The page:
“How?” I asked.

“I've lived here my whole life, I know plenty of places to be alone that are a lot closer than Seattle. I can show them to you. I can run interference if you want to keep away from Michelle. I can try to talk to her, but I wouldn't count on that working. I can stand next to you and growl at her if you think it'll help.” I tried not to smile, but I must have failed because she smiled back. Then she continued, “I'm serious, if you ever think having a fake date would get someone off your back, feel free to use me as an excuse. Just give me a heads up so I don't blow the story.

“I'm also convinced I could do creepy stalker. Watch this,” she changed her posture, hunched forward elbows squeezed into her sides, clasped her hands together turned slightly away from me and pointer her head somewhat down so that she was looking at me askew, then said with a truly bizarre pace and tone, “So, Shell, I heard you're going to ask Ben out, I hope you don't plan on using your,” she broke completely out of character, “I'd check to see what kind of a car she drives first, so that I could give disturbingly detailed technical specifications,” she returned to character, “The break lines are so easy to cut, and it would be a shame if something happened to Ben. Or you, I suppose.”

And she broke out of character again, “And after that she'd probably leave you alone.”

“And you'd be in jail,” I said. She shrugged. I continued, “That was truly disturbing, by the way.”

Her face lit up, “Thank you!” I really don't think someone should be that happy about being told they were disturbing. I suppose if you want to be an actor it makes sense. Maybe.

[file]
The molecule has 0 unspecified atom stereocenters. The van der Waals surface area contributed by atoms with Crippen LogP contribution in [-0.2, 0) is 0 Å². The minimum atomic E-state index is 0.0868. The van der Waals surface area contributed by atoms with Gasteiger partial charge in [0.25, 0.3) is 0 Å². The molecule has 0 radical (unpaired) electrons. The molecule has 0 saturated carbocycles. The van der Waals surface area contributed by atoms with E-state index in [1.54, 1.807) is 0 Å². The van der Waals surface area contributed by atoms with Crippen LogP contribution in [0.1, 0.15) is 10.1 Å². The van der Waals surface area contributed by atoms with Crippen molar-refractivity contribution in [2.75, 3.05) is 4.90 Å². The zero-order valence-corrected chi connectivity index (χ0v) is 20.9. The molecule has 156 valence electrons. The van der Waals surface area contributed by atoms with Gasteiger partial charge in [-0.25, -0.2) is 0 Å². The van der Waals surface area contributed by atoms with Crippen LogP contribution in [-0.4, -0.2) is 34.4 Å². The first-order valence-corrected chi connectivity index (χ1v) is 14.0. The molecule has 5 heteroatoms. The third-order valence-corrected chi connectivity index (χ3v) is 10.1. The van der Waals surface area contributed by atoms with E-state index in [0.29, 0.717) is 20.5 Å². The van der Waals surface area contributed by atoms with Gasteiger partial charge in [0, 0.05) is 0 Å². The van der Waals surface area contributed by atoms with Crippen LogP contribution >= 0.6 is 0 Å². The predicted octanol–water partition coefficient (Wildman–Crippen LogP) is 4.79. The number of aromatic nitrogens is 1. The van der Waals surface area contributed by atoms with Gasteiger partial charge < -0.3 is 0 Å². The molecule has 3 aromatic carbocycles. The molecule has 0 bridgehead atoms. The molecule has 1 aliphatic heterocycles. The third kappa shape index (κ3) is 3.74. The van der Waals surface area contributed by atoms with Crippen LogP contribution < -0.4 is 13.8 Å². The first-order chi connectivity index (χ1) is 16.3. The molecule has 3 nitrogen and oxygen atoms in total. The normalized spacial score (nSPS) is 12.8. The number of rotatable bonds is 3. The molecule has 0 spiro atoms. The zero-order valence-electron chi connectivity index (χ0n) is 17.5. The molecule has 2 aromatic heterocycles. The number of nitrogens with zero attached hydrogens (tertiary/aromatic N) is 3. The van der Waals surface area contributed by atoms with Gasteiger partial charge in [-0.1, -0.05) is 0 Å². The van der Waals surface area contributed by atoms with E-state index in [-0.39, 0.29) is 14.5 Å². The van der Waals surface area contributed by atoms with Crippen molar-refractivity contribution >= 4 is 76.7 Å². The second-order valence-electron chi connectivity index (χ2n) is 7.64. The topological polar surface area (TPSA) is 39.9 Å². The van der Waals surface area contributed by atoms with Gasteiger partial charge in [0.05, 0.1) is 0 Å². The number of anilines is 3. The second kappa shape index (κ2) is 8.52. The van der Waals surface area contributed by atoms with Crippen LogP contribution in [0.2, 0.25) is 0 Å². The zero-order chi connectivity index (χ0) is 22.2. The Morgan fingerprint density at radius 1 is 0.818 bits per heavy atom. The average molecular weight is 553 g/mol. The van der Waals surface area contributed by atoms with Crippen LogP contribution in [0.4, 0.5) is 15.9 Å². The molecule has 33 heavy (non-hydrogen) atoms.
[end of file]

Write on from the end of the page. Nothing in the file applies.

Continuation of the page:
I told her, “I don't need any help.”

“I can still show you around. Places I've found no one knows but me, and I can only ever be in one of them at once, so if you want to be alone they're a pretty safe bet.”

“I'll think about it.”

“Ok,” she said. It looked like she considered leaving it at that, but then she said, “Please don't tell Michelle we've been talking about her. I like her but she can be ... um ... Michelle. She can be herself a little too much at times.”


Four Weddings of Appropriate Length

[Originally posted at Slacktivist (page 5).]
[The thing was to write a wedding in 43 words but for some reason I misread that as 47 originally. These ones should be the right length.]

Thing one:

"Do you?"
"I do."
"Of course."
"I now pronounce you man and wife, may Cthulhu eat you last of all."

Madness spread throughout the land and masses huddled in fear of monsters beyond imagination. But for one moment the cultists knew joy.

Thing two:

"Are you sure about this?" the pastor asked.
"Yes," Megan said.
"It's just-"
"We want to spend the rest of our lives together, even if Jesus sends us to Hell for it," Ziva said.
"Ok," he said. "I'm convinced." So he married them.

Thing three:

Words cannot adequately describe what happened that day, and so I will not try. It is enough to know that they loved each other and that on that day, in front of their friends and families, they were married. And it was perfect.

Thing four:

The author shows a complete lack of priorities. While travel plans are formed off screen without a hint of description the wedding is described for seemingly interminable pages. Paragraphs spent on feelings, love, and other meaningless triva. "Where are the logistics?" I ask.


[Original Work Index]

Thursday, October 27, 2011

But I got so damned depressed

The title is from Sister Golden Hair:

Well I tried to make it Sunday, but I got so damn depressed
That I set my sights on Monday and I got myself undressed

The only part of that that is unfamiliar is, “I got myself undressed.” I have a feeling it might be giving up and going to bed. That's not unfamiliar it's just that I happen to sleep with my clothes on. The only exception being if it is absurdly hot.

The rest of it seems just about right, You have a goal, your mental state prevents you from completing that goal, you set a new goal. The new goal will fail to be met just as the old goal did, but if you didn't have hope that at some point you'll succeed at something I don't know what you'd have left.

That might not be entirely true, I've had times without hope, but that lack of hope wasn't so much based on a belief that things would never be better as it was based on an inability to look beyond the present. It wasn't because the future seemed endlessly bleak, it was that the future was outside the realm of contemplation. There's nothing good about that, but in such a situation the lack of hope really isn't really that much of a problem. Hopelessness is only problematic in those situations where hope matters, after all.